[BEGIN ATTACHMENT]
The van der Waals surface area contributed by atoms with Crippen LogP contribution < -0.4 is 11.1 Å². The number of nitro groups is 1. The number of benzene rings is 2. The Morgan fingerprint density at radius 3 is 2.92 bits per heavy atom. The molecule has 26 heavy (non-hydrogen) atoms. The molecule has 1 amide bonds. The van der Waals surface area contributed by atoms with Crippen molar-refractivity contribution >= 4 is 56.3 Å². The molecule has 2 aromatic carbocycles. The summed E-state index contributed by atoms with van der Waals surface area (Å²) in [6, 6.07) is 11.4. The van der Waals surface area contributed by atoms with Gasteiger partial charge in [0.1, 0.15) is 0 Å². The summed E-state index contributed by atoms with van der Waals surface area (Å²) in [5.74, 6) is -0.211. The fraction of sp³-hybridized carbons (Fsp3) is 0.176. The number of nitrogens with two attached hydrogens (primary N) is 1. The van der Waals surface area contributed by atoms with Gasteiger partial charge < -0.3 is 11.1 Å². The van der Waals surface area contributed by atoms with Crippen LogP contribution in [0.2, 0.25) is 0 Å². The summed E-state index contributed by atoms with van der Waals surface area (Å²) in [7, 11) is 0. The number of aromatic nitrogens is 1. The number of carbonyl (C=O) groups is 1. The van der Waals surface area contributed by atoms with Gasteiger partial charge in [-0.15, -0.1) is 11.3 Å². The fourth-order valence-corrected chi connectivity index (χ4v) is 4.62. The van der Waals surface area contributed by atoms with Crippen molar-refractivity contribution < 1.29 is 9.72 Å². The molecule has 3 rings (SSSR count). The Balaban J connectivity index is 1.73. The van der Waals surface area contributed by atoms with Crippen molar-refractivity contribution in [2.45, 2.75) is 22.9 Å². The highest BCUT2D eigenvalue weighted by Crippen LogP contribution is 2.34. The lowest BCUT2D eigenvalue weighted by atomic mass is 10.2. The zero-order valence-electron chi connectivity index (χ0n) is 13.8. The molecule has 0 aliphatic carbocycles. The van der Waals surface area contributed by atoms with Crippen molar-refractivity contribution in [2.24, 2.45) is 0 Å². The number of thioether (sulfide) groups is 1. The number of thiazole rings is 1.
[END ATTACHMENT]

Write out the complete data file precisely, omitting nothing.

The van der Waals surface area contributed by atoms with Crippen LogP contribution < -0.4 is 11.1 Å². The number of nitro groups is 1. The number of benzene rings is 2. The Morgan fingerprint density at radius 3 is 2.92 bits per heavy atom. The molecule has 26 heavy (non-hydrogen) atoms. The molecule has 1 amide bonds. The van der Waals surface area contributed by atoms with Crippen molar-refractivity contribution >= 4 is 56.3 Å². The molecule has 2 aromatic carbocycles. The summed E-state index contributed by atoms with van der Waals surface area (Å²) in [6, 6.07) is 11.4. The van der Waals surface area contributed by atoms with Gasteiger partial charge in [0.1, 0.15) is 0 Å². The summed E-state index contributed by atoms with van der Waals surface area (Å²) in [5.74, 6) is -0.211. The fraction of sp³-hybridized carbons (Fsp3) is 0.176. The number of nitrogens with two attached hydrogens (primary N) is 1. The van der Waals surface area contributed by atoms with Gasteiger partial charge < -0.3 is 11.1 Å². The van der Waals surface area contributed by atoms with Crippen LogP contribution in [0.2, 0.25) is 0 Å². The summed E-state index contributed by atoms with van der Waals surface area (Å²) in [7, 11) is 0. The number of aromatic nitrogens is 1. The number of carbonyl (C=O) groups is 1. The van der Waals surface area contributed by atoms with Gasteiger partial charge in [-0.15, -0.1) is 11.3 Å². The fourth-order valence-corrected chi connectivity index (χ4v) is 4.62. The van der Waals surface area contributed by atoms with Crippen molar-refractivity contribution < 1.29 is 9.72 Å². The molecule has 3 rings (SSSR count). The Balaban J connectivity index is 1.73. The van der Waals surface area contributed by atoms with Crippen molar-refractivity contribution in [2.45, 2.75) is 22.9 Å². The highest BCUT2D eigenvalue weighted by Crippen LogP contribution is 2.34. The lowest BCUT2D eigenvalue weighted by atomic mass is 10.2. The zero-order valence-electron chi connectivity index (χ0n) is 13.8. The molecule has 0 aliphatic carbocycles. The van der Waals surface area contributed by atoms with Crippen molar-refractivity contribution in [2.24, 2.45) is 0 Å². The number of thioether (sulfide) groups is 1. The number of thiazole rings is 1.